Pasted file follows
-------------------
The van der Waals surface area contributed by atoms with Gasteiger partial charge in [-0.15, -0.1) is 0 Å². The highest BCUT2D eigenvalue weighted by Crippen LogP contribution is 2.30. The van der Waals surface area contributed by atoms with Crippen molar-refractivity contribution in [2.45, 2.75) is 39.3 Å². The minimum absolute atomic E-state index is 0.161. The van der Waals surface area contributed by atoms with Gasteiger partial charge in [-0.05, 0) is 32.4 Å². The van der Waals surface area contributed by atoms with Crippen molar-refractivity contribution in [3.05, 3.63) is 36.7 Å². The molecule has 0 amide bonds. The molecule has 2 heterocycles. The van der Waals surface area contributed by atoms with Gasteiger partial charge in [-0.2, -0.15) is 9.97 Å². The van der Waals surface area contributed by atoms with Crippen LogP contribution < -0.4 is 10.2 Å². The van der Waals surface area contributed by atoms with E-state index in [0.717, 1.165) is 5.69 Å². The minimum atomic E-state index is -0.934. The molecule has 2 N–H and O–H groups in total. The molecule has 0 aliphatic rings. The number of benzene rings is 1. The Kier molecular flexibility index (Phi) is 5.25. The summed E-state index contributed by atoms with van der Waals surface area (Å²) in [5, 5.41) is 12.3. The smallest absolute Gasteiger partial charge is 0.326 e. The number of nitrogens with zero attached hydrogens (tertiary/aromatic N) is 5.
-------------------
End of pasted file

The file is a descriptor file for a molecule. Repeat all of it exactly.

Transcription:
The van der Waals surface area contributed by atoms with Gasteiger partial charge in [-0.15, -0.1) is 0 Å². The highest BCUT2D eigenvalue weighted by Crippen LogP contribution is 2.30. The van der Waals surface area contributed by atoms with Crippen molar-refractivity contribution in [2.45, 2.75) is 39.3 Å². The minimum absolute atomic E-state index is 0.161. The van der Waals surface area contributed by atoms with Gasteiger partial charge in [-0.05, 0) is 32.4 Å². The van der Waals surface area contributed by atoms with Crippen molar-refractivity contribution in [3.05, 3.63) is 36.7 Å². The molecule has 0 amide bonds. The molecule has 2 heterocycles. The van der Waals surface area contributed by atoms with Gasteiger partial charge in [-0.2, -0.15) is 9.97 Å². The van der Waals surface area contributed by atoms with Crippen LogP contribution < -0.4 is 10.2 Å². The van der Waals surface area contributed by atoms with E-state index in [0.717, 1.165) is 5.69 Å². The minimum atomic E-state index is -0.934. The molecule has 2 N–H and O–H groups in total. The molecule has 0 aliphatic rings. The number of benzene rings is 1. The Kier molecular flexibility index (Phi) is 5.25. The summed E-state index contributed by atoms with van der Waals surface area (Å²) in [5, 5.41) is 12.3. The smallest absolute Gasteiger partial charge is 0.326 e. The number of nitrogens with zero attached hydrogens (tertiary/aromatic N) is 5.